Small tumors in adults over age 45 become most common form of papillary thyroid cancer
Data from the National Cancer Institute (NCI) have shown that the most common form of papillary thyroid cancer is now microcarcinomas occurring in adults over the age of 45.
A study published in the journal Thyroid
reached this conclusion after analyzing data collected in the NCI's Surveillance, Epidemiology, and End Results (SEER) 17 Registries Database.
Previously, papillary thyroid cancer was thought to occur relatively often among adults under the age of 45, as evidenced by information to that effect on the NCI's official website.
However, information culled from the SEER database indicates that the average age at which papillary thyroid cancer develops has been steadily increasing since 1973. In that year, 60 percent of all cases of the disease occurred in patients under age 45, the study specifies.
That figure gradually shifted, so that by the year 2000 more individuals were being diagnosed with papillary carcinomas during or after their 45th year than before. By 2006, more than 60 percent of these tumors occurred in individuals over that age, researchers noted.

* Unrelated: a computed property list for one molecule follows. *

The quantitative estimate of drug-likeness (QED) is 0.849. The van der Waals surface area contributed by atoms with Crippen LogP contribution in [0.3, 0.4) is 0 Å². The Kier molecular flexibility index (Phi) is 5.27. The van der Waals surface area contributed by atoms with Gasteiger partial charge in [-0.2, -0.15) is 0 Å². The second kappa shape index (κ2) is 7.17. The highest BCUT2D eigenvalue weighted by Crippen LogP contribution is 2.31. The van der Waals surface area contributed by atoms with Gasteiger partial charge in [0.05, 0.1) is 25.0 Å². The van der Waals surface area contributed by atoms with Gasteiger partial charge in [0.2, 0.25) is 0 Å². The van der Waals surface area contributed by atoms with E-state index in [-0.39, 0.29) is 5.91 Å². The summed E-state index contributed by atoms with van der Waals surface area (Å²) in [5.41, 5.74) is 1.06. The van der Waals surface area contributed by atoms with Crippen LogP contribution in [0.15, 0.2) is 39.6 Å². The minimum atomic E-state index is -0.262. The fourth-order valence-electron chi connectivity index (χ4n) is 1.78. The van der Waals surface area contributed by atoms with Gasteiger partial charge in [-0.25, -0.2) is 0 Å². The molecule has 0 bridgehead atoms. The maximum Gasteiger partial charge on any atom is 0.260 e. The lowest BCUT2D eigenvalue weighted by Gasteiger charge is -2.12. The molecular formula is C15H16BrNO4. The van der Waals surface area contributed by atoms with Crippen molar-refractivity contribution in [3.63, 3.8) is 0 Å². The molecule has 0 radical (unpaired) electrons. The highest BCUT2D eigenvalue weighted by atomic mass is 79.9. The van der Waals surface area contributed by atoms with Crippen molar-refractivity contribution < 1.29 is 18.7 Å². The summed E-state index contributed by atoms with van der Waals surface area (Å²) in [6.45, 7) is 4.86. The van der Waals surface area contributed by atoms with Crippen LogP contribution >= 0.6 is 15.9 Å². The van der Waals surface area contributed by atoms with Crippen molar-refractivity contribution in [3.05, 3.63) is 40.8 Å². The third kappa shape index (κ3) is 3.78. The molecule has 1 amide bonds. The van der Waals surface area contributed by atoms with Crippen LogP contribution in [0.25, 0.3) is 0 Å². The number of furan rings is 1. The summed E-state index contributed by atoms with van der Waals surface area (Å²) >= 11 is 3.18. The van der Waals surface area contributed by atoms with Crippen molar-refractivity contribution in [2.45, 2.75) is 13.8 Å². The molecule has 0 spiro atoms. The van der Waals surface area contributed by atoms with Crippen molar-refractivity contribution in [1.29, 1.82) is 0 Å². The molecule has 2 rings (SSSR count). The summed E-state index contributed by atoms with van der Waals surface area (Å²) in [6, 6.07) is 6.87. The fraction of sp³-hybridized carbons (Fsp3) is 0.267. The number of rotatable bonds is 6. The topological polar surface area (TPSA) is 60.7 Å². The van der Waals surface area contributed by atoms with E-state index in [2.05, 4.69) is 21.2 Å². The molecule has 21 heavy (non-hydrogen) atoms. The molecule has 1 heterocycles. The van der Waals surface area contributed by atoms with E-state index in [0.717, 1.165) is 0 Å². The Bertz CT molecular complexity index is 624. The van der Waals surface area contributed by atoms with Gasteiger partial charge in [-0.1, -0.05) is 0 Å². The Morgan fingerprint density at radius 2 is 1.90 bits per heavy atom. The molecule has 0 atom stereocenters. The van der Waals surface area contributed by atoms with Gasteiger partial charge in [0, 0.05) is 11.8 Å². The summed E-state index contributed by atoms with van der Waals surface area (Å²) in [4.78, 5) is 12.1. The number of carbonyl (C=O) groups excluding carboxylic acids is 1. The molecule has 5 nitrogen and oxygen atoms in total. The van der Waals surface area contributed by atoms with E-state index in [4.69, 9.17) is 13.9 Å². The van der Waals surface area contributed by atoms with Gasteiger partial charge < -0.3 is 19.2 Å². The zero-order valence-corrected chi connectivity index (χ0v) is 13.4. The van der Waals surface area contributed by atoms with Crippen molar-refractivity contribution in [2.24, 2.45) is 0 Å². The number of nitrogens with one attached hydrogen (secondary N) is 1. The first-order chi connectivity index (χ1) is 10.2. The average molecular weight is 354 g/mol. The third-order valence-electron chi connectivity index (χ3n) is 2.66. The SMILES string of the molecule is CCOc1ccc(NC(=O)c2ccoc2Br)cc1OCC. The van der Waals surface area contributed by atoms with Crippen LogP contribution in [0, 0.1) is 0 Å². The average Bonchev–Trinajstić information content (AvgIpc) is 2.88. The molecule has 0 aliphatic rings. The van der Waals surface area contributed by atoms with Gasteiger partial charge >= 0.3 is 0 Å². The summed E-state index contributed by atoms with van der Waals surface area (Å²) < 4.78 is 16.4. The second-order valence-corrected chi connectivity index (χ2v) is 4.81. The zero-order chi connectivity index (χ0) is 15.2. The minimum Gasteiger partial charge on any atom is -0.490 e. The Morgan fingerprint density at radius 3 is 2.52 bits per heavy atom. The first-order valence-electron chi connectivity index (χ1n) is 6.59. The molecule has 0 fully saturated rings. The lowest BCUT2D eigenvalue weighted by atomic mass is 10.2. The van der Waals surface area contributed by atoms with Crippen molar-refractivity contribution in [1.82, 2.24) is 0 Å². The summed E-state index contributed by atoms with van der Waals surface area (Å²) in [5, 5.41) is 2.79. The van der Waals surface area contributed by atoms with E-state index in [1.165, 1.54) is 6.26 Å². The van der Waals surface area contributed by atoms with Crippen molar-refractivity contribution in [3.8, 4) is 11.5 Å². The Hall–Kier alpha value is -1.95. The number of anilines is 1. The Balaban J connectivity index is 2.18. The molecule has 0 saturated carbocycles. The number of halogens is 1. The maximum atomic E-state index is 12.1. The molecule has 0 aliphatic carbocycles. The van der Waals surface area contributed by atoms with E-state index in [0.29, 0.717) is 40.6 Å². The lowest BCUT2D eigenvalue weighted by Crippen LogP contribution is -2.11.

Another notable shift in papillary thyroid cancer diagnoses is the size at which thyroid gland tumors are detected.
The new study notes that the largest increase in reported papillary carcinomas occurred among those of the smallest size, less than 1 centimeter across. While the detection of tumors of all sizes has increased in the past three decades, these so-called microcarcinomas have begun to account for more and more of the total number of diagnoses, especially among patients over 45.
The authors said that in individuals of this age range, these so-called microcarcinomas accounted for 43 percent of all diagnoses of papillary thyroid cancer in 2003, compared to the 34 percent of diagnoses related to micro-tumors in those under 45.
Researchers concluded that the increasing use of medical imaging technology is resulting in the discovery of small thyroid nodules among mature Americans whose thyroid tumors might otherwise never be noticed.
Papillary carcinomas account for at least 70 percent of the 45,000 thyroid cancer diagnoses made every year in the U.S., according to the NCI.